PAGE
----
52 Sekiyama, K.; Tohkura, Y.: Inter-language differences in the influence of visual cues in speech perception. J. Phonet. 21: 427–444 (1993). Search in Google Scholar

53 Service, E.: Phonology, working memory, and foreign-language learning. Q.J. exp. Psychol. 45A: 21–50 (1992). Search in Google Scholar

54 Service, E.; Kohonen, V.: Is the relation between phonological memory and foreign language learning accounted for by vocabulary acquisition? Appl. Ling. 16: 155–172 (1995). Search in Google Scholar

55 Skehan, P.: Individual differences in second-language learning (Arnold, London 1989). Search in Google Scholar

56 Wang, M.; Bilger, R.: Consonant confusions in noise: a study of perceptual features. J. acoust. Soc. Am. 54: 1248–1266 (1973). Search in Google Scholar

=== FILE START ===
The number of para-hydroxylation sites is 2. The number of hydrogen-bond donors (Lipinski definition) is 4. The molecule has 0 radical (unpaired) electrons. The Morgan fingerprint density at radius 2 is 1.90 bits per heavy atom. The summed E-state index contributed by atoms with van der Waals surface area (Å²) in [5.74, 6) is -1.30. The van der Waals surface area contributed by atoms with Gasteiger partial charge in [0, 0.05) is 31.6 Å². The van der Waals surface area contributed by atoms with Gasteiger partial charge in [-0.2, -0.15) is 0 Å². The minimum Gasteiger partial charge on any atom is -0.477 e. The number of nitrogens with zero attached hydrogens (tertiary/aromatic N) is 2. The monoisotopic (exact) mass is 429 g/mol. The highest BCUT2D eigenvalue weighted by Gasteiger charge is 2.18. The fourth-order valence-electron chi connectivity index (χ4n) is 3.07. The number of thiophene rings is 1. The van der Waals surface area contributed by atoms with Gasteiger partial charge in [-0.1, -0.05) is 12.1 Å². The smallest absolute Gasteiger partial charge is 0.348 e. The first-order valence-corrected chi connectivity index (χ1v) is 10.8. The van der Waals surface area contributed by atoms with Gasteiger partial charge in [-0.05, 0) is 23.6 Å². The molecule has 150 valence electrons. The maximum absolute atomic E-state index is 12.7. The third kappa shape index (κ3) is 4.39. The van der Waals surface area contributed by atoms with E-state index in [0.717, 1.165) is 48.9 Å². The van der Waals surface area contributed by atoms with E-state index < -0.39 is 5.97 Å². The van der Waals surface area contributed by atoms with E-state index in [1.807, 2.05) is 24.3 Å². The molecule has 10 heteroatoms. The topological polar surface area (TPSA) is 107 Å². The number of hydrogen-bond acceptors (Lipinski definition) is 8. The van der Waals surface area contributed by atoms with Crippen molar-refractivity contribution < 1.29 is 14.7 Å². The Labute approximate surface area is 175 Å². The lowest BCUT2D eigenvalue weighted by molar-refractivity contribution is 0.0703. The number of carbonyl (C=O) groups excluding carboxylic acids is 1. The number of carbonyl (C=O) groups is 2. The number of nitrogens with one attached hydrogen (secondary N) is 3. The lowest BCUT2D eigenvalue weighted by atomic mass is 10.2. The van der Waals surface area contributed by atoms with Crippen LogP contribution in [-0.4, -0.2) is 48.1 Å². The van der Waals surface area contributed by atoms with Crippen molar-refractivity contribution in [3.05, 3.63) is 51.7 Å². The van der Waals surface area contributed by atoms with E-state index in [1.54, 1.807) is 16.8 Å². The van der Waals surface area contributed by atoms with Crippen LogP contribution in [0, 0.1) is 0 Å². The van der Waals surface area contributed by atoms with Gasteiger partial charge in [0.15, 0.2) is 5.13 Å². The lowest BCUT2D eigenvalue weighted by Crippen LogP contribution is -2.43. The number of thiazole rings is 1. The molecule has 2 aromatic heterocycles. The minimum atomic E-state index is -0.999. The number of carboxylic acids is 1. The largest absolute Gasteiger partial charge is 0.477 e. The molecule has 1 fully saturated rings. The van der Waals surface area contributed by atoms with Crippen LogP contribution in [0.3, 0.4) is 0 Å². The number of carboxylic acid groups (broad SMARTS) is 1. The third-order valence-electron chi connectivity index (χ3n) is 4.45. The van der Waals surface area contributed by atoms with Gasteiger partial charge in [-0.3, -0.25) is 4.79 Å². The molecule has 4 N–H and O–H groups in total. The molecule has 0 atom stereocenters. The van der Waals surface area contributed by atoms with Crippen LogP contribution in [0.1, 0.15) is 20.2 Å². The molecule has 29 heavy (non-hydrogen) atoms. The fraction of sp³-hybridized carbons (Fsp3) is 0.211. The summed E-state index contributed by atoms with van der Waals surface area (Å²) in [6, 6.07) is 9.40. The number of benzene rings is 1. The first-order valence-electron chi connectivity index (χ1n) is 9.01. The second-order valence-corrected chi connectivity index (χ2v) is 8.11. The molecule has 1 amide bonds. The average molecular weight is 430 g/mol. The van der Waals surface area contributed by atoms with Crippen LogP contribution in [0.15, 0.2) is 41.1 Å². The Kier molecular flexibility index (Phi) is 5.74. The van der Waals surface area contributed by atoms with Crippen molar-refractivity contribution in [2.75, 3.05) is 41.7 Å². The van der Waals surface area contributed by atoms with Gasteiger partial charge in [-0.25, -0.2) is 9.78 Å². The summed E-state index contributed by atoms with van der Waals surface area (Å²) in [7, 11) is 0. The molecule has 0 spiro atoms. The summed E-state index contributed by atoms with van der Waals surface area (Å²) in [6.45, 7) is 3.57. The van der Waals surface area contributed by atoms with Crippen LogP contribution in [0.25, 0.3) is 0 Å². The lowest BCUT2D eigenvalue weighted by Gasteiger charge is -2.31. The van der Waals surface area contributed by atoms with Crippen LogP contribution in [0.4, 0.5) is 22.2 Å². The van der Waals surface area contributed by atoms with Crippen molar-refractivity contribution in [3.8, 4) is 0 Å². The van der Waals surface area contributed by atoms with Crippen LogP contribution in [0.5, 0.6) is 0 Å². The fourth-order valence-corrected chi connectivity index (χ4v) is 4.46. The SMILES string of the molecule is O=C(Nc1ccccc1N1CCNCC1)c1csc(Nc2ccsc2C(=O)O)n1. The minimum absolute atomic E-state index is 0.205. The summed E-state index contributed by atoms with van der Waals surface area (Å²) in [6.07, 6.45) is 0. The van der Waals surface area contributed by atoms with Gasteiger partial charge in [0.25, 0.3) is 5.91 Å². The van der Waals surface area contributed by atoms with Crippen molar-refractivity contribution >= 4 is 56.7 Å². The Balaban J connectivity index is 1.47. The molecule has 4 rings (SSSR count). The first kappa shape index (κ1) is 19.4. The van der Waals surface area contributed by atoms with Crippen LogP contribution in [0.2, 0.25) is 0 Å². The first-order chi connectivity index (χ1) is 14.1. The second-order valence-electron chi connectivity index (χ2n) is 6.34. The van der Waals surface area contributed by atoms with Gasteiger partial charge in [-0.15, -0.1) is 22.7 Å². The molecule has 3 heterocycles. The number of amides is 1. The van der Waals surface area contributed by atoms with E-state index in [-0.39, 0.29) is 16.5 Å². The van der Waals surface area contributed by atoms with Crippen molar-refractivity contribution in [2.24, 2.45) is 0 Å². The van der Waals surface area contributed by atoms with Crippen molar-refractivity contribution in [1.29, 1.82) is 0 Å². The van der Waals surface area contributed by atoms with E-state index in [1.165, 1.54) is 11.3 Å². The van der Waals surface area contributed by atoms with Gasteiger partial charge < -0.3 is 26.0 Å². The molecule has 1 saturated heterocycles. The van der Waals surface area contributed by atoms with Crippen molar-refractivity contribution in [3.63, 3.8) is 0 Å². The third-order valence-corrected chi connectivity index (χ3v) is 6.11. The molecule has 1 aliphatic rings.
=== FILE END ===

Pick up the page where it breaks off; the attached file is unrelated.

57 Wang, M.; Reed, C.; Bilger, R.: A comparison of the effects of filtering and sensorineural hearing loss on patterns of consonant confusions. J. Speech Hear. Res. 21: 5–36 (1978). Search in Google Scholar

58 Yamada, R.: Age and acquisition of second language speech sounds: perception of American English /r/ and /l/ by native speakers of Japanese; in Strange, Speech perception and linguistic experience: issues in cross-language research, pp. 305–320 (York Press, Timonium 1995). Search in Google Scholar

59 Yamada, R.; Strange, W.; Magnuson, J.; Pruitt, J.; Clarke III, W.: The intelligibility of Japanese speakers’ productions of American English /r/, /l/ and /w/, as evaluated by native speakers of American English. Proc. Int. Conf. Spoken Lang. Processing, pp. 2023–2026 (Acoustical Society of Japan, Yokohama 1994). Search in Google Scholar

Published Online: 2000-11-17
Published in Print: 2001-06-01

© 2001 S. Karger AG, Basel